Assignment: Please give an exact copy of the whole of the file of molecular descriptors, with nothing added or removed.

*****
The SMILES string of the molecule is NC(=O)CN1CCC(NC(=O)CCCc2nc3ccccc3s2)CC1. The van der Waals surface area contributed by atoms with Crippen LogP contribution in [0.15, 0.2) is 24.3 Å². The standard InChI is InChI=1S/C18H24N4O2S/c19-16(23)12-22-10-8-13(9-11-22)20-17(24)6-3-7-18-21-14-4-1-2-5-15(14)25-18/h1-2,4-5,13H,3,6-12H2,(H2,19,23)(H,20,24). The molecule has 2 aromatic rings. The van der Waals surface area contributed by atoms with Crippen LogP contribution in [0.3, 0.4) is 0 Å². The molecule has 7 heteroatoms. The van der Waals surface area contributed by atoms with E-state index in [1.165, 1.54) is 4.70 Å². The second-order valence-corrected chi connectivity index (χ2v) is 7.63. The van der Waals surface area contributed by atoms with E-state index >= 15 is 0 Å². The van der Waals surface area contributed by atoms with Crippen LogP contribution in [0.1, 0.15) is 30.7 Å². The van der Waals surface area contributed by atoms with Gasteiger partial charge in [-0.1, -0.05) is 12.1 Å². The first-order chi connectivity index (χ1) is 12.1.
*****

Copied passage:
The SMILES string of the molecule is NC(=O)CN1CCC(NC(=O)CCCc2nc3ccccc3s2)CC1. The van der Waals surface area contributed by atoms with Crippen LogP contribution in [0.15, 0.2) is 24.3 Å². The standard InChI is InChI=1S/C18H24N4O2S/c19-16(23)12-22-10-8-13(9-11-22)20-17(24)6-3-7-18-21-14-4-1-2-5-15(14)25-18/h1-2,4-5,13H,3,6-12H2,(H2,19,23)(H,20,24). The molecule has 2 aromatic rings. The van der Waals surface area contributed by atoms with Crippen LogP contribution in [0.3, 0.4) is 0 Å². The molecule has 7 heteroatoms. The van der Waals surface area contributed by atoms with E-state index in [1.165, 1.54) is 4.70 Å². The second-order valence-corrected chi connectivity index (χ2v) is 7.63. The van der Waals surface area contributed by atoms with E-state index >= 15 is 0 Å². The van der Waals surface area contributed by atoms with Crippen LogP contribution in [0.1, 0.15) is 30.7 Å². The van der Waals surface area contributed by atoms with Gasteiger partial charge in [-0.1, -0.05) is 12.1 Å². The first-order chi connectivity index (χ1) is 12.1.